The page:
well fuel is not much of a conceren it is in the 15-25 a day if you run it hard. tires will last 300-500 hours depends on what you run on and how hard you are on them, they are 600-800 a set. a full oil change is around a 100 for all the filters and oil. greese is 30 bucks a case i think i used a case or two last year. it is more of an hourly figure you need to come up with. teeth for the bucket are around 60-80 and last 250 hours? i would say that my cat is around 6-9 dollars an hour to operate. depreastion is another concern, my skid is around 25k new. it has 1300 hours on it and i would say that it is worth around 15k now. so that is 10 an hour which is alot but if i run the machine to around 3000 hours it should be worth 10k. so that is alot better around 5 bucks an hour vs 10 bucks. and you will have a 1000-3000 bill a time or two for machine falure that needs to be factored in. so i would say that 13-18 is what it costs to run a skid. you also need to factor in what it costs to replace the machine, so if i run the machine 3000 hours i need 10 an hour replace it(machines go up so by the time i get there they will be 30k). so charge 60 per hour, that gives the machine 20, the replacement machine 10, the company 10, and me 20. some people think that is alot for a skid but when you do the math i don't make that great of money but i got all the bases covered, and i will always be able to have a skid with no payments.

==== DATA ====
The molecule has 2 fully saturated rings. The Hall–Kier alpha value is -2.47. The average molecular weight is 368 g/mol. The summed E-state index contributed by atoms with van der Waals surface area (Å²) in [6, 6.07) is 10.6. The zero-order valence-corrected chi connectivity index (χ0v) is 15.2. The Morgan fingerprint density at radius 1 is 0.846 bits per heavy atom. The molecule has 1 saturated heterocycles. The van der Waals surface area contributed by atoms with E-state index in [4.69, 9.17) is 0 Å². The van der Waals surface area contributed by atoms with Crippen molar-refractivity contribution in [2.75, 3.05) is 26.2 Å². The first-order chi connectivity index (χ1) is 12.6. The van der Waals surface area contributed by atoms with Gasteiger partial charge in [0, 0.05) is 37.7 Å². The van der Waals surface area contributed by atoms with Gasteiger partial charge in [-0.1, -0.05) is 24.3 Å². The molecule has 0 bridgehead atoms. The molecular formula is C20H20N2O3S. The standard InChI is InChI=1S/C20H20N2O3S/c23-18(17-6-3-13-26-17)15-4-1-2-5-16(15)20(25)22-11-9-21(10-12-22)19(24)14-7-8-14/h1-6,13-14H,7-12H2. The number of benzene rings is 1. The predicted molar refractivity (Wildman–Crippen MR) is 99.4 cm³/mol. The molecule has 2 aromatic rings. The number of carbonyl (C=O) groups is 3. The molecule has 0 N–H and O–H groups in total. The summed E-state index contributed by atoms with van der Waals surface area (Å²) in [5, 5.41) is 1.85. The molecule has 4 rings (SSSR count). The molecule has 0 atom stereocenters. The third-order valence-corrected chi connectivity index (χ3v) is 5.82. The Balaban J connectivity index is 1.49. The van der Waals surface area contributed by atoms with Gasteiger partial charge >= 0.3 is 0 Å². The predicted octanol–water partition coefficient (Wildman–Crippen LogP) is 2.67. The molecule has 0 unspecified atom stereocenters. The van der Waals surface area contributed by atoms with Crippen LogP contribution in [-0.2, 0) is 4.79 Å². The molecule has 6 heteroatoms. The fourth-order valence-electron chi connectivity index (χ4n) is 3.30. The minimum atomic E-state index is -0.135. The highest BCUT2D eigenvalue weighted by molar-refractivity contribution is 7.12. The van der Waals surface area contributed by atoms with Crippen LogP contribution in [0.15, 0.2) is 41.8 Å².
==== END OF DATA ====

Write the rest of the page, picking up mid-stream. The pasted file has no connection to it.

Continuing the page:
Thats a excellent starting point. I believe those figures are in US dollars. I work here in NW Ontario on those kind of figures but with mainly good used equipment. If there was more work in this area I'd go new but it does not really justify it in my market. You should add around 20% if you like new equipment.
Ken
 

Devon

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Joined
Apr 8, 2007
Messages
2
Thats a excellent starting point. I believe those figures are in US dollars. I work here in NW Ontario on those kind of figures but with mainly good used equipment. If there was more work in this area I'd go new but it does not really justify it in my market. You should add around 20% if you like new equipment.
Ken
Thanks. Those numbers will be a great help!
 

Earthwerks Unlimited

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Joined
Dec 21, 2007
Messages
303
Thanks. Those numbers will be a great help!